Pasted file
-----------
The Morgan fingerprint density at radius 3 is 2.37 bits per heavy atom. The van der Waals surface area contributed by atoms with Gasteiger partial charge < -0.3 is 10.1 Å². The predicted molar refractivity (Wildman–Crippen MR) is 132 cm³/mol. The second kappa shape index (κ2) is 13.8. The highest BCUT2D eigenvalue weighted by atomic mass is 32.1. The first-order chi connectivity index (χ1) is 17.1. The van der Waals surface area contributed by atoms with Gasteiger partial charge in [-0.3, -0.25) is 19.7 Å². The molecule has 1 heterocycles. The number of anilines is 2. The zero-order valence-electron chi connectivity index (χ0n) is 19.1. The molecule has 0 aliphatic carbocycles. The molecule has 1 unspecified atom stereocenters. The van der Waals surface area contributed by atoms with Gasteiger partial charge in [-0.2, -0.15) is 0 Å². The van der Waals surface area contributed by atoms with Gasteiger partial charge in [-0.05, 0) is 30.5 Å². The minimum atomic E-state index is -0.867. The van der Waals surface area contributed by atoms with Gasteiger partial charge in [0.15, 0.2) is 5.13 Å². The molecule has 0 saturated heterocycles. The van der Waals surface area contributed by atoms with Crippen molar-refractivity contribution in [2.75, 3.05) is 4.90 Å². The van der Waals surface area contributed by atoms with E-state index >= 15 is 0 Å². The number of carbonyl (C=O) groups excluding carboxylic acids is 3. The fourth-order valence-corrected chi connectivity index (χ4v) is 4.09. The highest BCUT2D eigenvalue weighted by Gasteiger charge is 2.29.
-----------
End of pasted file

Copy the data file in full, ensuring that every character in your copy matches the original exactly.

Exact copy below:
The Morgan fingerprint density at radius 3 is 2.37 bits per heavy atom. The van der Waals surface area contributed by atoms with Gasteiger partial charge < -0.3 is 10.1 Å². The predicted molar refractivity (Wildman–Crippen MR) is 132 cm³/mol. The second kappa shape index (κ2) is 13.8. The highest BCUT2D eigenvalue weighted by atomic mass is 32.1. The first-order chi connectivity index (χ1) is 17.1. The van der Waals surface area contributed by atoms with Gasteiger partial charge in [-0.3, -0.25) is 19.7 Å². The molecule has 1 heterocycles. The number of anilines is 2. The zero-order valence-electron chi connectivity index (χ0n) is 19.1. The molecule has 0 aliphatic carbocycles. The molecule has 1 unspecified atom stereocenters. The van der Waals surface area contributed by atoms with Gasteiger partial charge in [-0.2, -0.15) is 0 Å². The van der Waals surface area contributed by atoms with Gasteiger partial charge in [-0.05, 0) is 30.5 Å². The minimum atomic E-state index is -0.867. The van der Waals surface area contributed by atoms with Gasteiger partial charge in [0.15, 0.2) is 5.13 Å². The molecule has 0 saturated heterocycles. The van der Waals surface area contributed by atoms with Crippen molar-refractivity contribution in [2.75, 3.05) is 4.90 Å². The van der Waals surface area contributed by atoms with E-state index >= 15 is 0 Å². The number of carbonyl (C=O) groups excluding carboxylic acids is 3. The fourth-order valence-corrected chi connectivity index (χ4v) is 4.09. The highest BCUT2D eigenvalue weighted by Gasteiger charge is 2.29.